A Giant Step Backwards for Water Protections & Climate Goals

Our nation’s foundational laws that protect our clean water, public health and ecosystems have taken a significant step backwards with the Supreme Court’s decision in Sackett v EPA, and the bad compromises attached to the federal debt ceiling deal. The smoke from the Canadian wildfires that is making our air dangerous this week underscores that it’s urgent that we act now to reverse these recent devastating decisions and to fight for a more just and clean future.

The Supreme Court Leaves Wetlands Out to Dry

On May 25, 2023, the Supreme Court delivered a devastating decision for wetlands across the country. In Sackett v. EPA, the Court severely undercut clean water safeguards by limiting Clean Water Act (CWA) protections to only wetlands that have a continuous surface connection to traditional navigable waters. The question presented before the Court in Sackett was to identify “the proper test for determining whether wetlands are ‘waters of the United States’” (WOTUS) for purposes of the CWA. Unfortunately, in yet another decision counterproductive to society penned by Justice Alito, the Court decided in favor of an Idaho couple who challenged the EPA by arguing the agency had no right to limit construction on their property despite its proximity to nearby navigable waters. The effects of this decision to narrow the definition of WOTUS that ignores science are likely to be catastrophic for wetland protections given the hydrological interconnectedness of many adjacent wetlands with surface water bodies.

The Chesapeake and coastal bays region cannot afford to wait and find out how detrimental of an impact the Sackett decision will have on its wetlands. Given that this decision affects the jurisdiction of EPA under the federal CWA, it is up to states to either enact or more strictly enforce their own wetland protections. Fortunately, Virginia, Maryland, and Pennsylvania require state environmental agency permitting for activities affecting virtually all relevant state waters, including nontidal wetlands. In fact, all of Virginia’s wetlands are protected by state law, with the Commonwealth’s definition of protected waters including, “all water, on the surface and under the ground, wholly or partially within or bordering the Commonwealth or within its jurisdiction, including wetlands.” Maryland requires permits for construction on both tidal and non-tidal wetlands, as well as requiring that there be “no net loss” of wetlands, and has a Critical Area law regulating land within 1,000 feet of a shoreline. The importance of wetlands’ trapping of polluted runoff cannot be understated, as wetlands slow the flow of nutrients, sediment and chemical contaminants into rivers, streams and the Bay. States within the Chesapeake Bay region must act soon in order to avoid the consequences of the Supreme Court’s decision in Sackett and ensure the survival of our wetlands.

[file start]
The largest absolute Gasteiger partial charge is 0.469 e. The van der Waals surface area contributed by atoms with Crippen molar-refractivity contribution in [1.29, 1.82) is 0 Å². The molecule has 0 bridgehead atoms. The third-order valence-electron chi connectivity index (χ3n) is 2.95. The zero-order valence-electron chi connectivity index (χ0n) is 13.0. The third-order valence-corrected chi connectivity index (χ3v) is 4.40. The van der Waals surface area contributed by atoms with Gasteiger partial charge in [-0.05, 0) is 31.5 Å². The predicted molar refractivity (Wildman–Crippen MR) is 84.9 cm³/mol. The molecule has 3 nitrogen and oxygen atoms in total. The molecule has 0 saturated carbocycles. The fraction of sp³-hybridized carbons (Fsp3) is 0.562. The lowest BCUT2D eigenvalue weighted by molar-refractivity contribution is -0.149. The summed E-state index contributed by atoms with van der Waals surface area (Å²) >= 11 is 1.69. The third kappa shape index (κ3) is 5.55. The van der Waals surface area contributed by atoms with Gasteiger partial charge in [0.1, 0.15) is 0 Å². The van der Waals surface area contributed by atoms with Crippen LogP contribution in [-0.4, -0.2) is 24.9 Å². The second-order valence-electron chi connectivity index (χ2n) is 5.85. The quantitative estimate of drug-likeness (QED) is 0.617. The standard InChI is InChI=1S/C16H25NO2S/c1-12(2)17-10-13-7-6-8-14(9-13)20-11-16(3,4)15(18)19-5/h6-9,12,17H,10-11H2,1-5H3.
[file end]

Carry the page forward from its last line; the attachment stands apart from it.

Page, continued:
The Debt to Pollution Pipeline

A thirty-plus trillion dollar debt sounds like an incredibly worrying problem, regardless of where you stand on party lines. The Fiscal Responsibility Act (FRA) was drafted and debated amongst several lawmakers in an effort to raise the debt ceiling and avoid a default that would have global ramifications. Unfortunately, the FRA contains more pages focused on the Mountain Valley Pipeline than it does on the debt ceiling. The FRA includes an appalling free pass for the Mountain Valley Pipeline, exempting the project from environmental laws and judicial review if project developers can show they can’t comply with the law. The decision to include Mountain Valley Pipeline as a part of the FRA sets a dangerous precedent for future deals presenting an avenue for polluters and their favorite lawmakers to weaken environmental protections and advance their own interests. It comes as no surprise that Senator Joe Manchin (D-WV), a long-time supporter of the Mountain Valley Pipeline, receives three times as much in contributions from pipeline companies than the next highest recipient of pipeline political contributions.

The FRA also makes substantial changes to the National Environmental Policy Act (NEPA), which requires federal agencies to examine the environmental impacts of major proposed projects like highways. NEPA’s required environmental analyses will be weakened, directing agencies to only consider “reasonably foreseeable” environmental impacts and narrowing the definition of “major federal action.” The change requires environmental analyses to be done within one year and more detailed environmental impact statements to be done within two years, with project applicants being allowed to sue if the timelines aren’t met. To make matters worse, agencies would not be required to undertake new scientific or technical research as part of the review process. 

A three hundred mile plus pipeline does not sound like a solution to a thirty trillion plus dollar debt, especially when it will cross hundreds of waterways and wetlands, the latter of which is even less protected in light of the Sackett Supreme Court decision. While the FRA may help the nation avoid default, it threatens water quality across our region and takes a giant step back in addressing our climate crisis. We only need to look out our windows all along the East Coast this week to see hazardous air conditions due to out-of-control wildfires in Canada to realize the idiocy of weakening our environmental laws while accelerating the construction of fossil fuel infrastructure. Our future generations demand that we do better – before it’s too late.